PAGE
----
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Equipment selection

Resource and Personnel Management


Establishment of IncidentCommand

Incident command is fluid, relying upon the senior-most person on-scene. Understand that if you are the ranking officer, it will be up to you to create the command structure and establish a command post. Prepare for this moment ahead of time by studying and rehearsing your agency’s protocols for incident command. It will be easier for your fellow officers to fold into the response if you are using your organizational protocols. As an incident commander, it is important to remember the basics and focus on what is important now. Incident commanders should take one decision at a time without getting paralyzed by the complexity of the situation.

Establishing Incident Command

Once a command post exists, incoming responding officers should not self-deploy but, rather, make immediate contact with the command post. Sending at least one officer to the command post assists in the task of collecting and disseminating real-time information. This is particularly important with multiagency responses when direct radio communication between agencies is limited or unavailable. If there is no direct communication, that designated officer from your agency can disseminate up-to-date information fromt he command post to your agency's responding units.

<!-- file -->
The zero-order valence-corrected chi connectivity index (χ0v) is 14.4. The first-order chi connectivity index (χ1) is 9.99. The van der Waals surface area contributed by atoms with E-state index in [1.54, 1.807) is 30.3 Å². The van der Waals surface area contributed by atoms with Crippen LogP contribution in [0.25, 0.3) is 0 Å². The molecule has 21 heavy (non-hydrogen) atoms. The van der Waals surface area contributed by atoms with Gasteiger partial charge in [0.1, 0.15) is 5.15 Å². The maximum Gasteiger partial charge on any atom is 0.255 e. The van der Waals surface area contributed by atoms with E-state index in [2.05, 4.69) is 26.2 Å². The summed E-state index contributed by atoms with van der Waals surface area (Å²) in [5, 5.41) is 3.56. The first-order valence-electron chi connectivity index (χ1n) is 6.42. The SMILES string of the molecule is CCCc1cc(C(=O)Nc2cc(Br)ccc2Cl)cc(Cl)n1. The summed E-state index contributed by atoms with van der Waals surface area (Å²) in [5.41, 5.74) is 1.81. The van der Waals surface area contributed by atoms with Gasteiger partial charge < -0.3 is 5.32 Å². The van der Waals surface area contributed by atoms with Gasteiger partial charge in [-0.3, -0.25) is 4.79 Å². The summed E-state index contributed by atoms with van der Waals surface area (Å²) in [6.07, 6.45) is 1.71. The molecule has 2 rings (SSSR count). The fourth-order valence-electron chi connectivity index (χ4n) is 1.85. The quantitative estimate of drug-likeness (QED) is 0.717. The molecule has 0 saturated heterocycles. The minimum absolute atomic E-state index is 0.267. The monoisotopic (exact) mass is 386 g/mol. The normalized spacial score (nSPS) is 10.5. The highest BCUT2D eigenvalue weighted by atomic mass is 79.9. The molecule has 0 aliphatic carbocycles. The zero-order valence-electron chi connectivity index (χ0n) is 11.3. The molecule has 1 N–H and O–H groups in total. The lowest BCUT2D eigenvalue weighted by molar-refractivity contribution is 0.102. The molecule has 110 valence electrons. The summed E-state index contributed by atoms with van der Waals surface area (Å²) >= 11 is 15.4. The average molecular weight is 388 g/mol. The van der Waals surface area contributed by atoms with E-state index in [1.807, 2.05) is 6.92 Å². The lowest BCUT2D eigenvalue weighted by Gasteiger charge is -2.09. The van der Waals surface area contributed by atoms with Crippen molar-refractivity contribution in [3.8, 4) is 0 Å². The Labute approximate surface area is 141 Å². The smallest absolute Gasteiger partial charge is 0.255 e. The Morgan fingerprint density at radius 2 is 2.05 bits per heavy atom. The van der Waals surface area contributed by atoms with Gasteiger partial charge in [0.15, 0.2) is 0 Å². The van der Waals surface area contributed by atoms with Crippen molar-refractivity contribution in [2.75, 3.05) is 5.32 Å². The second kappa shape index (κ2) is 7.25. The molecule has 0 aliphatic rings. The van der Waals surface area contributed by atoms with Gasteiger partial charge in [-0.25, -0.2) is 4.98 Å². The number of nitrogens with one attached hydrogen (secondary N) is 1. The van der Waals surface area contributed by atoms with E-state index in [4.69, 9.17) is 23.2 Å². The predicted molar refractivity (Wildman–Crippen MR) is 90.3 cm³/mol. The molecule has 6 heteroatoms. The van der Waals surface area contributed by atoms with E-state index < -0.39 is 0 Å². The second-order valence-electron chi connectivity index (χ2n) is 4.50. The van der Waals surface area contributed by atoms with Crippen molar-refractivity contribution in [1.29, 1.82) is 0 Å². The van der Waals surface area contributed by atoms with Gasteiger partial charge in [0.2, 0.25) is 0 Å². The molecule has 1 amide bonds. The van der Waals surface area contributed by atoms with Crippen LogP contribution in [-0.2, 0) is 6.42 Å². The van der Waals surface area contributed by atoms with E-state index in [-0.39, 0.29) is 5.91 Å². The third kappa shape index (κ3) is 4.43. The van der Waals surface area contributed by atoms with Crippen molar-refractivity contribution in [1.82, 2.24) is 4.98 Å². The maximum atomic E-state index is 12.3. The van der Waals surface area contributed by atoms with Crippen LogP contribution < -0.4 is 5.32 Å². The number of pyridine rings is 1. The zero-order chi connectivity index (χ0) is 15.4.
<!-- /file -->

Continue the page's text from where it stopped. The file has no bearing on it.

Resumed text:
REsource and Personnel Management

Once on-scene you must make use of whatever equipment you have at your disposal at that time. Being able to select equipment is entirely dependent on how well-stocked your go bag is, your level of training, and is limited to what can be carried into the event. Choose equipment wisely. Only carry what you anticipate being able to use. Time is critical once on-scene, and prior preparation, including maintaining a readily accessible, fully stocked go bag, is essential.

Limited Equipment

Incident command should monitor social media for useful information, images, and videos coming from witnesses to the incident, and to identify any disinformation being circulated online. Monitoring communication channels where information can flow to and from the public is a critical incident command activity. Prepare for media engagement and consult with your public information officers when they arrive on-scene. It is important that the command post provides accurate and timely information to the public to minimize negative second-order effects that emerge from the attack.

Communication Management